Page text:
A Civil Right to be Free from Discrimination
Updated: Feb 28, 2020
By Jonathan Neidorf (Assistant to the TFC Board)
The latest attempt to bring attention to Section 14(c) of the Fair Labor Standards Act (FLSA) took place in Washington, D.C. on November 15. The U.S. Commission on Civil Rights hosted a day-long briefing to examine the impact of the exemption on the lives of people with disabilities. In our opinion, the speakers invited to participate did not adequately represent the strong push in favor of preserving 14(c). Too often, these important opportunities for dialogue exclude the perspective to preserve employment options for people with profound intellectual and developmental disabilities (I/DD).
Aside from one panelist—Kate McSweeney representing our allies at ACCSES—the only other opportunity to hear arguments in favor of 14(c) was during an hour of public comment. The hour was more evenly split in opinions for and against 14(c). One commenter was TFC’s pro bono legal counsel, Christopher Lowther of the law firm Covington & Burling. Lowther pointed out that in many states where 14(c) is limited or eliminated altogether, it often does not lead to increased employment opportunities, which particularly impact people I/DD with the highest needs.
While the briefing itself did not give a fairly represent the strong public push to preserve employment choices under 14(c), the Commission accepted comments via email for a month following the briefing. We would like to thank all of our members who stepped up to weigh in on this crucial debate. We are hoping the Commission will eventually release information on all the comments submitted.
In order to maintain awareness of the benefits 14(c) provides, TFC once again arranged meetings on Capitol Hill to offer a different perspective and urge the safeguarding of employment choices. In meetings with congressional representatives and senior staff members, we discussed crucial elements of 14(c), like its interdependence with non-employment support services.
Pictured: Clockwise from top left – Kasia Grzelkowski, President & CEO VersAbility Resources; US Representative Bobby Scott, Chairman House Committee on Education and Labor; Bob Brown, President & CEO Opportunity Village, President Together For Choice; Barb LeDuc, President & CEO – Opportunities, Inc.; Carol Carr, President & CEO – Achieve Human Services, President National Counsel of SourceAmerica Employers; Phoebe Ball, Disability Council House Committee on Education and Labor; Tracy Brown-May- Director of Advocacy and Government Relations- Opportunity Village, Secretary Together for Choice.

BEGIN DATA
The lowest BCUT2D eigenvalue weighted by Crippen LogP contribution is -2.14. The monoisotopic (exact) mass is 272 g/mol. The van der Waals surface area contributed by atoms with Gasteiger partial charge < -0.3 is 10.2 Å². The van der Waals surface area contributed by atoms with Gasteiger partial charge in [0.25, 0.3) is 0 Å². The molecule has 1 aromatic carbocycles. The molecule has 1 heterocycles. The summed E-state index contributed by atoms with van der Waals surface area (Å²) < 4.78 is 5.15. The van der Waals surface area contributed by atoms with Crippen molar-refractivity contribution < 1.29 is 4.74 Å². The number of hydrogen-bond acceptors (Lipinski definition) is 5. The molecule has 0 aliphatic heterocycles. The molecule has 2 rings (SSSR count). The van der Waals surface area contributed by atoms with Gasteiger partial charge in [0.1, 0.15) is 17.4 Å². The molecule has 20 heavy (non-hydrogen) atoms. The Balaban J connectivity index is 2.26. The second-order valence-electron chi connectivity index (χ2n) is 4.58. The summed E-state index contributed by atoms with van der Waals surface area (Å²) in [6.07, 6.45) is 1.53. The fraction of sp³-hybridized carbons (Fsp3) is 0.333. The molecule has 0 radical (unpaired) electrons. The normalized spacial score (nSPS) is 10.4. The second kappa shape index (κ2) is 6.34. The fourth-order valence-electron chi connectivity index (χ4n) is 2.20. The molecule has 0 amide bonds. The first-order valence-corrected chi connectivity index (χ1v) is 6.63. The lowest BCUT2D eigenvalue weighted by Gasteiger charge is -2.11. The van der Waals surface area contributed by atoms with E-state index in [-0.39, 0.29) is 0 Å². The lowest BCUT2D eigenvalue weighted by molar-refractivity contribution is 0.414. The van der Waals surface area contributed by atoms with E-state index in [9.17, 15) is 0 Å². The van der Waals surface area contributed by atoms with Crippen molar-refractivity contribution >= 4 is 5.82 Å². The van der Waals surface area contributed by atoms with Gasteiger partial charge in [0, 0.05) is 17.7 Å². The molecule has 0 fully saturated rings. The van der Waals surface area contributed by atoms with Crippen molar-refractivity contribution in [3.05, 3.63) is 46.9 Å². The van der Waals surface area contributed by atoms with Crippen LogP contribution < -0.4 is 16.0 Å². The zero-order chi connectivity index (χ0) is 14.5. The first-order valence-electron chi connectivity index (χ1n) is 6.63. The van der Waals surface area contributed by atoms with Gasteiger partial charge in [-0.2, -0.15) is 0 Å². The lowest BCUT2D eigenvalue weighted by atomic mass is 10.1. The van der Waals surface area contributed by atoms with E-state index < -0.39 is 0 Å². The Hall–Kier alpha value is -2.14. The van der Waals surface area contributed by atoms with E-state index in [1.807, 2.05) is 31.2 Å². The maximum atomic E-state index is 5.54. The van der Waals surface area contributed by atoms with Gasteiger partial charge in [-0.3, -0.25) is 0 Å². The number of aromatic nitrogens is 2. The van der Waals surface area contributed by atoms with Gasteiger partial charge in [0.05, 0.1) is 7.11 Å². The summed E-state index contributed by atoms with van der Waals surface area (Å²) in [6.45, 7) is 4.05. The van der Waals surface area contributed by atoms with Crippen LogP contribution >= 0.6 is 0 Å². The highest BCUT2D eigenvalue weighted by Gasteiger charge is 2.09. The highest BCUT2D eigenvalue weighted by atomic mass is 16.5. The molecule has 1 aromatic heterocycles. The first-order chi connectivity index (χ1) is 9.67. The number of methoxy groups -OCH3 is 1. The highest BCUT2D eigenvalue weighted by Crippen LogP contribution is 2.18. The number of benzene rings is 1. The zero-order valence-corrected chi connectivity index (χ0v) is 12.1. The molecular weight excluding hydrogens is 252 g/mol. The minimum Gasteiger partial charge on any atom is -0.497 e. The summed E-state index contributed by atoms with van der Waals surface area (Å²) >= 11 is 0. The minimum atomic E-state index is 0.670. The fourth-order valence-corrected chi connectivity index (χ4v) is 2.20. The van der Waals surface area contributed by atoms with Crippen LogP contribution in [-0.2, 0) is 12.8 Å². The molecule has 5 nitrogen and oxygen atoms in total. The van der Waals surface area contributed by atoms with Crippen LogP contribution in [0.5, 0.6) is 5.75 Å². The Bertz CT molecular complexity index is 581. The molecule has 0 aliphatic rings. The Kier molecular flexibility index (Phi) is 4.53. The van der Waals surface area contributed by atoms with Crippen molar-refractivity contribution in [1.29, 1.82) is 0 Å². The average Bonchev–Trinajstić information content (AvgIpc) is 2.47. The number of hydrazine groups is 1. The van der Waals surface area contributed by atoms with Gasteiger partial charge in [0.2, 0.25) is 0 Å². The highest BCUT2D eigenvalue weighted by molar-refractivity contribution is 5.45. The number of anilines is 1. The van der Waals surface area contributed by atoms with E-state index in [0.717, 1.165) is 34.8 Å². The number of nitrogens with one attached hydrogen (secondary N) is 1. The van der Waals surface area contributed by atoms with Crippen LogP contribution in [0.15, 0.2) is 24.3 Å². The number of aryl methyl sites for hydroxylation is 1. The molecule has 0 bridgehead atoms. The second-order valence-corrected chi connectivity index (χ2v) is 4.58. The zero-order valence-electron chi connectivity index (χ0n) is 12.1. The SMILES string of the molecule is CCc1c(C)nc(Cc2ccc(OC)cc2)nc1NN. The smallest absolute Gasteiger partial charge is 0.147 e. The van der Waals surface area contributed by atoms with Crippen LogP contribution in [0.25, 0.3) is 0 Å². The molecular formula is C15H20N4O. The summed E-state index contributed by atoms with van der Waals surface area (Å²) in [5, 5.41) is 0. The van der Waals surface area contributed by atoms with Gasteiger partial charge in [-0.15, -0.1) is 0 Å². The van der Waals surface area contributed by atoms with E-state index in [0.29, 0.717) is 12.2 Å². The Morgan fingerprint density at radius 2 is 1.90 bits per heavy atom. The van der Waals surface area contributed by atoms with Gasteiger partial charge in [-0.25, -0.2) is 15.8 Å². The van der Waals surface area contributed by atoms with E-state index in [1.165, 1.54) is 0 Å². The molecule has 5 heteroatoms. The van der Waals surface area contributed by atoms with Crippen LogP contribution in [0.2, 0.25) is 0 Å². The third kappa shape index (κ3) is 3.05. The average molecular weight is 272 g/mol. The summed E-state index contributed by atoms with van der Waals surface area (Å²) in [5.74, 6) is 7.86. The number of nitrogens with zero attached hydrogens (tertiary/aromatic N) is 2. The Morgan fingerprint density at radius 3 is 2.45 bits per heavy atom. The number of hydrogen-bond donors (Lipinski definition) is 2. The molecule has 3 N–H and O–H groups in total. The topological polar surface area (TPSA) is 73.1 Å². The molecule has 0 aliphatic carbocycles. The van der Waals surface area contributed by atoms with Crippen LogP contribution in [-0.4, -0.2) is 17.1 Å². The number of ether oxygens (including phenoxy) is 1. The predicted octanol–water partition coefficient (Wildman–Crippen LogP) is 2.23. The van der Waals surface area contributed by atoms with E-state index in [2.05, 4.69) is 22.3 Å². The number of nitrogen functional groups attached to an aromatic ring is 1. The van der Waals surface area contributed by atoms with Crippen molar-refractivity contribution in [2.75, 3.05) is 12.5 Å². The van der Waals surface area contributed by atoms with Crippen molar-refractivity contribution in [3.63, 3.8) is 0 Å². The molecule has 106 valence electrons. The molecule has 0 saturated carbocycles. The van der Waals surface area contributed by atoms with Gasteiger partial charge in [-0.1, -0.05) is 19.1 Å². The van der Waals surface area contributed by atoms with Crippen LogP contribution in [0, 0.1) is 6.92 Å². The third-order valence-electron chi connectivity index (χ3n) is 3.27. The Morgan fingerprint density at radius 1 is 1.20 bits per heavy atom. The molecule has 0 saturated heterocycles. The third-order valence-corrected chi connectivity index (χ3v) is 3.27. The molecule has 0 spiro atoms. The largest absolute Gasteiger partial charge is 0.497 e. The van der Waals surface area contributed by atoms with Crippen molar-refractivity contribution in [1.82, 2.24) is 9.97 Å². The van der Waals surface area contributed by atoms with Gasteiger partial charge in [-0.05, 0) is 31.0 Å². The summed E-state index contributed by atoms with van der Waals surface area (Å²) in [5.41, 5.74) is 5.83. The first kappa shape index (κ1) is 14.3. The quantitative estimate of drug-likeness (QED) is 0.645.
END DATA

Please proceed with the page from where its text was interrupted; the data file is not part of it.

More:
Amidst arguments both for and against 14(c), there is a lack of a substantial body of empirical research demonstrating the impact of the provision versus its elimination. TFC believes, as do many opposing advocates including Rep. Bobby Scott (VA), that the country is in need of an evidence-based examination on this topic to inform a best possible solution. We are encouraged by the possibility of a Government Accountability Office study to start offering answers and hope to see the study come to fruition in the near future.
It is essential we expand opportunities for people to engage in productive activity, not restrict opportunities. The TFC team will host the next round of meetings to continue these discussions with Congress in early 2020. This is an important conversation affecting far too many Americans with significant I/DD, and we are proud to be a leader in protecting their rights and choices.